Editor’s note: This feature is the first piece in a series covering locally owned neighborhood eateries that offer an alternative to the food courts and chain restaurants in Istanbul’s most popular shopping malls. We’ll be digging into the streets around Cevahir and Akmerkez malls next. Please send us your tips, anti-mallrats!
With the brutally forceful clearing of Gezi Park of its temporary inhabitants by Turkish police, the recent protests in Istanbul  have lost the imposing physical presence that, incredibly, lasted for two weeks. These days, protestors are tossing ideas onto social media walls to see what might stick. To keep the resistance alive, we’ve been urged, via Facebook, to take part in all sorts of acts, passive and active, madcap and practical. But the one that really struck a chord with us is a campaign not to spend any money in shopping malls, not to even enter shopping malls, and to spend only what we must at small, local shops. Boycott the mall? Now, that’s a battle we’ve been waging since the late 1980s.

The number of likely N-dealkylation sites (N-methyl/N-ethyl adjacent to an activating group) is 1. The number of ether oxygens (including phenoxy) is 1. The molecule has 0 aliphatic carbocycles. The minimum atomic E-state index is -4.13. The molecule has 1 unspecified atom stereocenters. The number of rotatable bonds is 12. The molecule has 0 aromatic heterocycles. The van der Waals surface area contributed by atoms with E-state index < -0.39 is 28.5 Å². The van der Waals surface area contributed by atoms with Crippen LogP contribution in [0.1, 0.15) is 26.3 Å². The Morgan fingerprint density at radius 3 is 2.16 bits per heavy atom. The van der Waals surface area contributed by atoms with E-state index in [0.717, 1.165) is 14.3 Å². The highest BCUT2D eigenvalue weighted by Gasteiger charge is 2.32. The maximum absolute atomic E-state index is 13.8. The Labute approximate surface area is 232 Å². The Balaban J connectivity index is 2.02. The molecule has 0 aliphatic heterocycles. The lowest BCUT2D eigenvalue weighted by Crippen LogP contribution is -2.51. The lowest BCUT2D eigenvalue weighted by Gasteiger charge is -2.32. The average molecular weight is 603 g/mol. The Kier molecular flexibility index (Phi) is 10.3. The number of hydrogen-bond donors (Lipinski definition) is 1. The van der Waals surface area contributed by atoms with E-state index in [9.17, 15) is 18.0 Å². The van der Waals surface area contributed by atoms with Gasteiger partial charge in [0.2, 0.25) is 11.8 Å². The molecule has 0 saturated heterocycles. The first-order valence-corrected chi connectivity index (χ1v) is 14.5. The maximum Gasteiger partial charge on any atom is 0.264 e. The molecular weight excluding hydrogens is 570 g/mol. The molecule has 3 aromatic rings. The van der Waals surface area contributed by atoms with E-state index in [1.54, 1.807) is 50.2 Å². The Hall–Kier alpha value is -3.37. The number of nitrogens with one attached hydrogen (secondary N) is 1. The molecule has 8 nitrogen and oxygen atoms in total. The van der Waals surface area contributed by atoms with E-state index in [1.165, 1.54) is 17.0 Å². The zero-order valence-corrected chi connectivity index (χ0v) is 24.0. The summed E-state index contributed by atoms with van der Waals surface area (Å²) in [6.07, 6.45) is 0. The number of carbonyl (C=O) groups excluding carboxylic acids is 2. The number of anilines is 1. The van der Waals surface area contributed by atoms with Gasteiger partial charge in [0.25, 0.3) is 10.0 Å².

We feel for the local tailors and small health food markets that are threatened by the Gap and GNC, but our cause is in the food court, where Colonel Sanders is rattling his saber at the local eateries that have been feeding Istanbul neighborhoods for generations. To assist readers in resisting the temptation to stop in for a quick bite of fast food, we’ve spent the past week grazing in the side streets around a few of the city’s largest malls. We have good news to share: there is much to eat beyond the food court. We start with a guide to supporting the small esnaf (tradespeople) in the shadows of Demirören, the goliath mall on İstiklal Caddesi.
The rest of this new feature can be found on CulinaryBackstreets.com, here .